A “quick” summer getaway – Part II

Lately, I have become rather lazy with my blog and I find I have a backlog of pending posts. So, finally I am going to try and catch up with myself, by firstly finishing the posts about my brief trip south to Chiloé in February…

Summer in Chile to many people is about going to the beach. Another summer custom is a myriad of festivales costumbristas o ferias costumbristas (cultural festivals or markets) where local music and food abound as well as local artesania (crafts). Almost every town, especially in the south, has a summer event such as this, some bigger and better than others…

I am no authority on such festivals, having only really attended one in February 2011 in Alto Bio Bio, which apart from amazing bands (the most famous in Chile), the “cultural” aspect of the festival was sorely lacking. But I can now say I have finally been to a real festival costumbrista and I understand why the Festival Chilote held in Castro every year around the middle of February is so famous that it attracts international tourists as well as locals.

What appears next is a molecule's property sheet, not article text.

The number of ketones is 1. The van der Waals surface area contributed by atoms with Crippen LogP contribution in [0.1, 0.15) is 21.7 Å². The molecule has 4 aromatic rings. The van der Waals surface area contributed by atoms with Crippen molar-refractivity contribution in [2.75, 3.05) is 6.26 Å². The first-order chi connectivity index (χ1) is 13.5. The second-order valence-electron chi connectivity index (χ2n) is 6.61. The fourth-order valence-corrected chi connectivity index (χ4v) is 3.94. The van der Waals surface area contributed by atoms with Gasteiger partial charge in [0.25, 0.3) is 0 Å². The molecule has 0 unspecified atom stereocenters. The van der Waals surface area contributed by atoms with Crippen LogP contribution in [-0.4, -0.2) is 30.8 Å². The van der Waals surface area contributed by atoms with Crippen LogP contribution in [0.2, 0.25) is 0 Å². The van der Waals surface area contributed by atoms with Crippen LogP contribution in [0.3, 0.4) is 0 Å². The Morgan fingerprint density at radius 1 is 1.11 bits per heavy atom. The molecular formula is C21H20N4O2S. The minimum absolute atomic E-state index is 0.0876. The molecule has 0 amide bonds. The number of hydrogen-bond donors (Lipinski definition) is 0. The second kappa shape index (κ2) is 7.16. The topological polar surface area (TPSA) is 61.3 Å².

Sadly, I only got to spend a few hours at the festival due to our trip being insanely short. But it was enough time to appreciate a little of the food, traditions, music and craftsmanship of the Chiloé archipelago. And it gave me an incentive to return next year and make the most of the full two days of the celebration.


While the music and dance part of the festival took place in the afternoon after we had to run to catch our bus, we at least got to listen to this band playing while we walked along admiring the incredible variety and quantity of food on offer from the different stands.